Probably, but the HD’s torque falls hard after it peaks 2.5k rpm. It’s achieved the impossible combination of massive torque and the need to shift gears constantly.

        • TimC says:

          “It’s achieved the impossible combination of massive torque and the need to shift gears constantly.”


        • Anonymous says:

          “the need to shift gears constantly”

          • todd says:

            Most Harley guys are already into fifth gear by the time they hit 40mph. I think I’m still in second at around 40 so I have much more acceleration available because of the lower gearing and higher rpm.

            I have ridden big, low revving twins and the narrow power band sucks.

      • Jeremy in TX says:

        I think the point is that the bike is making considerable horsepower at 4K rpms, and since the torque production never really falls off, it only get meaner from there… Unlike the Harley whose power curve falls off a cliff around 4K rpms.

    • Pacer says:

      No replacement for displacement! Except maybe variable valve timing. It will be interesting to watch that tech evolve.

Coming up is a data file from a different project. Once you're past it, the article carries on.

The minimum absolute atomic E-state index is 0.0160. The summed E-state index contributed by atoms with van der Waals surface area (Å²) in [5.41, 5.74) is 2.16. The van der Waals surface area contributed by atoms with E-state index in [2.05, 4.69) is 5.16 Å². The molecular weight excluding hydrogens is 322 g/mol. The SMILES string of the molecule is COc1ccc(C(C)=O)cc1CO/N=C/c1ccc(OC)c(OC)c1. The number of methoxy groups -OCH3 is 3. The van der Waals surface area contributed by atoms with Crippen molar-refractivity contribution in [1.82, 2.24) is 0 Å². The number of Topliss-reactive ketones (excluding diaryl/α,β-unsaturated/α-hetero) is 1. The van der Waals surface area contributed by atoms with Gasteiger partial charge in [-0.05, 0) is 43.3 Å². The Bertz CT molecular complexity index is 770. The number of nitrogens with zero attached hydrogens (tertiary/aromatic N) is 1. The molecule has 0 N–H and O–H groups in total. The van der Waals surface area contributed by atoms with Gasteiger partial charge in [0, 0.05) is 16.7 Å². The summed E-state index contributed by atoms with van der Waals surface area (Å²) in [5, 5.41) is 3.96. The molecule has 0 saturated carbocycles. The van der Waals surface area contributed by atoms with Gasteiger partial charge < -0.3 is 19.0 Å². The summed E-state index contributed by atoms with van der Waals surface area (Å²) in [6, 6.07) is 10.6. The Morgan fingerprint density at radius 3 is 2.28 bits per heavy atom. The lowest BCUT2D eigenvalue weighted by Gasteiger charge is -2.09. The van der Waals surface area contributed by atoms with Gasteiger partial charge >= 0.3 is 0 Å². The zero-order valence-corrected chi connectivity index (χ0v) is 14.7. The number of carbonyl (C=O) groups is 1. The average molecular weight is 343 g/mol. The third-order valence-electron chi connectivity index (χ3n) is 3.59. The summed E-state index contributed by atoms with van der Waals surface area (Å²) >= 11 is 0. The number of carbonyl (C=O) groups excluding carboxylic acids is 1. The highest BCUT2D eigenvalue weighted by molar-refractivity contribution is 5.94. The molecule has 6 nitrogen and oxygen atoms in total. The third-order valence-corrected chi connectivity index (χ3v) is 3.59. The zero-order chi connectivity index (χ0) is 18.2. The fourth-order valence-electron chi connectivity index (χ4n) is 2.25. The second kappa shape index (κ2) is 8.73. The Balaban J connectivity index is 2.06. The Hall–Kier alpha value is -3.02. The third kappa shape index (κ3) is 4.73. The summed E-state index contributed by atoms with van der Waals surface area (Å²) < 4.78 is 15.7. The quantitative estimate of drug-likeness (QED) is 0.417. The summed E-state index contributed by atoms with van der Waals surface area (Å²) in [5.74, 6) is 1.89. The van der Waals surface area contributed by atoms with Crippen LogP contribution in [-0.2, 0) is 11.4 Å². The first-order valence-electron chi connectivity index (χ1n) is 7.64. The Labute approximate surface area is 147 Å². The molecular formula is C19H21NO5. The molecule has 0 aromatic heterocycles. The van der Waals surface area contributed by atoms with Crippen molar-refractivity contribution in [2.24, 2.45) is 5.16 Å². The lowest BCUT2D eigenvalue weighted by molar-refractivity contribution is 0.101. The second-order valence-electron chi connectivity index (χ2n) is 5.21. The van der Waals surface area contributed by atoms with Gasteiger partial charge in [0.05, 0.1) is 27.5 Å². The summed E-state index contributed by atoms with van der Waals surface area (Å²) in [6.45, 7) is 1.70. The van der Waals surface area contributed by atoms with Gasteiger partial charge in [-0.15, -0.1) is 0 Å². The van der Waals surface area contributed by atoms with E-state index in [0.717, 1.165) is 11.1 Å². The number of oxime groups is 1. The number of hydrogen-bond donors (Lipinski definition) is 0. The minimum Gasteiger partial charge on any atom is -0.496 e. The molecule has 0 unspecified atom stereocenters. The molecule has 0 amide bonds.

• Dave says:

        And turbochargers. Both technologies have already evolved quite nicely in the car industry.

        • JB says:

          I’m thinking in addition to VVT, electric turbos will be a thing on bikes. In combination with maybe upgrading the electrical systems like some cars are to 48v. That way, we can keep the screaming high end, and boost the low/mid-range enough to not have to sacrifice the top by “tuning for torque”.

    • todd says:

      It doesn’t hold a candle to the 150 ft-lb of torque you can pedal to the crank of your bicycle. Why does everyone always think torque is some kind of power?

      • Pacer says:

        Now do it 4000 times a minute.

      • JC says:

        Torque is a measurement of work. It is literally a kind of power. Horsepower, on the other hand, is a mathematical solution based on torque and RPM.

        • todd says: